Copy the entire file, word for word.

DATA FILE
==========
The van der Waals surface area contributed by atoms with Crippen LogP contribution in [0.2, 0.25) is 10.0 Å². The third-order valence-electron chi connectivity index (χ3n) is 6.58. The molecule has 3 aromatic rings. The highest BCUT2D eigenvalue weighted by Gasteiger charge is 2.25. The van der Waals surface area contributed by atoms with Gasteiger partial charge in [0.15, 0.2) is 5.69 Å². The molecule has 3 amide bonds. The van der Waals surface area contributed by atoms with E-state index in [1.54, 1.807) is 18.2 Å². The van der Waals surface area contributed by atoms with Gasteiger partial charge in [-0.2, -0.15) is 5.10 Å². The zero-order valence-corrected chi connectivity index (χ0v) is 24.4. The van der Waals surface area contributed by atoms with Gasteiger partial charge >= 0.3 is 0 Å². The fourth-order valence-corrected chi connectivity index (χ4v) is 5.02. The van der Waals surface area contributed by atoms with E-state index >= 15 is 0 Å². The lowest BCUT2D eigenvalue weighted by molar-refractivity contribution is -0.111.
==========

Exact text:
The van der Waals surface area contributed by atoms with Crippen LogP contribution in [0.2, 0.25) is 10.0 Å². The third-order valence-electron chi connectivity index (χ3n) is 6.58. The molecule has 3 aromatic rings. The highest BCUT2D eigenvalue weighted by Gasteiger charge is 2.25. The van der Waals surface area contributed by atoms with Gasteiger partial charge in [0.15, 0.2) is 5.69 Å². The molecule has 3 amide bonds. The van der Waals surface area contributed by atoms with E-state index in [1.54, 1.807) is 18.2 Å². The van der Waals surface area contributed by atoms with Gasteiger partial charge in [-0.2, -0.15) is 5.10 Å². The zero-order valence-corrected chi connectivity index (χ0v) is 24.4. The van der Waals surface area contributed by atoms with Gasteiger partial charge >= 0.3 is 0 Å². The fourth-order valence-corrected chi connectivity index (χ4v) is 5.02. The van der Waals surface area contributed by atoms with E-state index >= 15 is 0 Å². The lowest BCUT2D eigenvalue weighted by molar-refractivity contribution is -0.111.